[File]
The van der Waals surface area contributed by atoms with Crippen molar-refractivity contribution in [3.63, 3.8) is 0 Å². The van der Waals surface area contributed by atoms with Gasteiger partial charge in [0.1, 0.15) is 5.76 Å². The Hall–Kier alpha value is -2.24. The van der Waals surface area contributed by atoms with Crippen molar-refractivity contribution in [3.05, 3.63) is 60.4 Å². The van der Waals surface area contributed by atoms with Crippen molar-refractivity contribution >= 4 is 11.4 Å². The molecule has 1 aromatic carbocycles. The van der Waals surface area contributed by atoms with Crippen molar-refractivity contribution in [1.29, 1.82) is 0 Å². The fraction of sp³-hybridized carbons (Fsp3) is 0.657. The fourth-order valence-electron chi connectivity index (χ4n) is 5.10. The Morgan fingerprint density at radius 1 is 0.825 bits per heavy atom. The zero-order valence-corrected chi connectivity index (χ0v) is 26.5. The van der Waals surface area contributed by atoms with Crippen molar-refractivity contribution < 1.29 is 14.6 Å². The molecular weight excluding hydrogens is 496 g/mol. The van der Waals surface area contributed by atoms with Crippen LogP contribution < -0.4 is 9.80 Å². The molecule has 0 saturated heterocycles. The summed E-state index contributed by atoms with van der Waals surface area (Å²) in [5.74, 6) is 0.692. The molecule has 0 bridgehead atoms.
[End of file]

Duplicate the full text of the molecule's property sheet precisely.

The van der Waals surface area contributed by atoms with Crippen molar-refractivity contribution in [3.63, 3.8) is 0 Å². The van der Waals surface area contributed by atoms with Gasteiger partial charge in [0.1, 0.15) is 5.76 Å². The Hall–Kier alpha value is -2.24. The van der Waals surface area contributed by atoms with Crippen molar-refractivity contribution in [3.05, 3.63) is 60.4 Å². The van der Waals surface area contributed by atoms with Crippen molar-refractivity contribution >= 4 is 11.4 Å². The molecule has 1 aromatic carbocycles. The van der Waals surface area contributed by atoms with Crippen molar-refractivity contribution in [1.29, 1.82) is 0 Å². The fraction of sp³-hybridized carbons (Fsp3) is 0.657. The fourth-order valence-electron chi connectivity index (χ4n) is 5.10. The Morgan fingerprint density at radius 1 is 0.825 bits per heavy atom. The zero-order valence-corrected chi connectivity index (χ0v) is 26.5. The van der Waals surface area contributed by atoms with Crippen molar-refractivity contribution < 1.29 is 14.6 Å². The molecular weight excluding hydrogens is 496 g/mol. The van der Waals surface area contributed by atoms with Crippen LogP contribution < -0.4 is 9.80 Å². The molecule has 0 saturated heterocycles. The summed E-state index contributed by atoms with van der Waals surface area (Å²) in [5.74, 6) is 0.692. The molecule has 0 bridgehead atoms.